Amid excitement of home opener, veterans lift new-look Wolves to win
MINNEAPOLIS — Smoke billowed, laser lights flashed, Metallica faded into dub-step, and the next era of Timberwolves basketball was ushered in Thursday night at the Target Center.
Technically, the program’s new age began Wednesday night in Memphis. But Thursday night’s 97-91 home victory over Detroit offered the locals their first glimpse at the post-Kevin Love Wolves, the ones built on speed, athleticism, defensive tenacity and youthful upside.
Amid the spectacle of special, video-laced individual pregame introductions and a halftime mini-concert from Vanilla Ice, No. 1 overall pick Andrew Wiggins and the rest of Minnesota’s young core received a warm welcome from 18,296 fans.
"The home opener’s a little different," said Wiggins, who scored just eight points but came alive with a third-quarter outburst that helped the Wolves build a 19-point lead. "(Our crowd) came out and just showed a lot of love today."
But for the second night in a row, it was Minnesota’s veterans that cleaned up shop. And the day after a 105-101, season-opening loss to the Grizzlies, they finished the job this time around.
"I think that’s what’s so great about this team," said shooting guard Kevin Martin, who made his season debut but didn’t start due to a sore left ankle. "It’s such a perfect mix of veteran and young players. Some nights on the back-to-backs, Game 30 when we’re feeling old, the young guys can come in and play the up-tempo and get us through them moments. And then crunch time, when we need the experienced guys, we can be out there."
Eighth-year power forward Thaddeus Young — acquired with Wiggins and 2013 No. 1 overall draft selection Anthony Bennett in the Kevin Love trade — hit a 3-pointer with 1 minute, 28 seconds left to put Minnesota (1-1) ahead for good. Young, Martin, Ricky Rubio, Mo Williams and Nikola Pekovic outscored the Pistons 9-3 during the final 1 1/2 minutes to secure Flip Saunders’ first victory since reassuming the Wolves’ coaching reins.
He improved to 10-0 all-time in Minnesota season openers. Saunders hadn’t coached a game here since 2005.
"We’re trying to develop" the young guys, said Saunders, who took over as president of basketball operations in May 2013 and added coaching duties to his job description this offseason. "But we also need some positive reinforcement. And that’s by getting some wins. It’s a fine line."
Saunders went with experience down the stretch in Wednesday’s loss, too. It’s a suitable blend, Williams said. Wiggins and second-year up-and-comers Bennett (13:56 Thursday), Shabazz Muhammad (12:15) and Gorgui Dieng (17:20) can play extended minutes, but when clutch moments come, the more seasoned members of the team are available.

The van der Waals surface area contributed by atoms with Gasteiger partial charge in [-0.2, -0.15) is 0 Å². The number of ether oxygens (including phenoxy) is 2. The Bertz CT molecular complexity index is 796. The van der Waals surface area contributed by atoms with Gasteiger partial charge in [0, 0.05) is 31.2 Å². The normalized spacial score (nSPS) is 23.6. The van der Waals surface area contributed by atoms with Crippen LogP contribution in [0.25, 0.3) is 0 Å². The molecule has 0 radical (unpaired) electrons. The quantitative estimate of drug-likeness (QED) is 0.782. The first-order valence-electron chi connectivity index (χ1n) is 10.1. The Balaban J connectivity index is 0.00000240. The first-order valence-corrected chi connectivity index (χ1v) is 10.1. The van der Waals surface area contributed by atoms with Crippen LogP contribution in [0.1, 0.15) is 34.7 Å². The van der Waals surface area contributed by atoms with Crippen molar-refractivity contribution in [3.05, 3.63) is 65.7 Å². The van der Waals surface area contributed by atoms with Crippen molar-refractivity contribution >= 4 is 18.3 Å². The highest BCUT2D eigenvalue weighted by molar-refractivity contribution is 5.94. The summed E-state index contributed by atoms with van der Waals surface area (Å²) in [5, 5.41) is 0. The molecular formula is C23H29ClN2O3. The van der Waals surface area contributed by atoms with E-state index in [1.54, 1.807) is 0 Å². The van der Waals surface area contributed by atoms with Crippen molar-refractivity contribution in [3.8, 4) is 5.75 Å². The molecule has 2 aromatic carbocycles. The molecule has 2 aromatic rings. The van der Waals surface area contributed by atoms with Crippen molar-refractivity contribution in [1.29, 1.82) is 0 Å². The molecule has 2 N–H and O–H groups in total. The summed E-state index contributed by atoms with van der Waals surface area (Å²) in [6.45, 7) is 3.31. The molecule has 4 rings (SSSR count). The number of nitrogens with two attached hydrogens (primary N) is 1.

"At the end of the day, you want to win," said Williams, who led the second unit with 13 points and four assists. "It’s a fine line when you’ve got young talent and veteran guys that can still get it done."
The latter carried most of the load Thursday.
Young had 19 points, five rebounds and three steals in his Wolves home debut. Pekovic rebounded from a lackluster showing in Memphis to score 17 points and pull down 10 boards. Rubio took much better care of the ball in his second 2014-15 outing, committing just one turnover after being charged with seven the day before.
It was Rubio’s no-look bounce pass on a pick-and-pop play that set up Young’s eventual game-winning 3 from behind the left elbow.
"Last night, I couldn’t fall asleep thinking about how many turnovers I got, especially at the end," Rubio said of his Wednesday performance. "Today, I watched film and see what kind of improvement I could do, and I think I did a pretty good job today."
Detroit had erased its deficit via a 12-3 run to close the third quarter and 12 straight second-half points from Caron Butler, who finished with a game-high 24. Six-foot-11, 295-pound Pekovic and 6-11, 279-pound Pistons big man Andre Drummond (11 points, 12 rebounds) jostled in the post all night, prompting Young to compare them to a pair of grizzly bears fighting.
"I don’t know how I got seven rebounds; I didn’t want to get into the paint with those two guys," said Rubio, who finished with 11 points, seven boards and eight assists. "Pek is an animal, we know. Drummond is strong, too. It was a great battle to see, and sometime we will let them play one-on-one and see who wins — not on the court, but boxing or something."
After going 4-for-5 in the third and spurring a 27-7 Wolves run — they led by one at the break — Wiggins sat and watched the entire fourth. There will be a day when he and his greener teammates are saddled with more responsibility, but Saunders wanted him to exit the game with confidence, the coach said.
Even though his peskiness on defense might have been valuable during the closing seconds.
"I want to put him in situations where he keeps on having success," Saunders said. "I think right now, his last stage on the floor, he feels really good now going into the Chicago game (at home Saturday)."
Said Young: "I think that’s huge. We’ve got a great mixture of players, mixture of veteran guys . . . We have guys always coming together in timeouts, always talking to each other, always try to help the young guys get better each and every day."
Notes: The deadline for Rubio to sign a contract extension is 11 p.m. Friday. If he doesn’t, he’ll become a restricted free agent after the season. . . . Rookie guard Zach LaVine made his NBA debut Friday, playing 4 minutes, 34 seconds without recording a stat. . . . Minnesota improved to 18-8 all-time in home openers and won its ninth straight against Detroit. . . . After being traded this offseason, Love tallied 19 points and 14 rebounds in his Cavaliers debut. But Cleveland lost 95-90 to New York.
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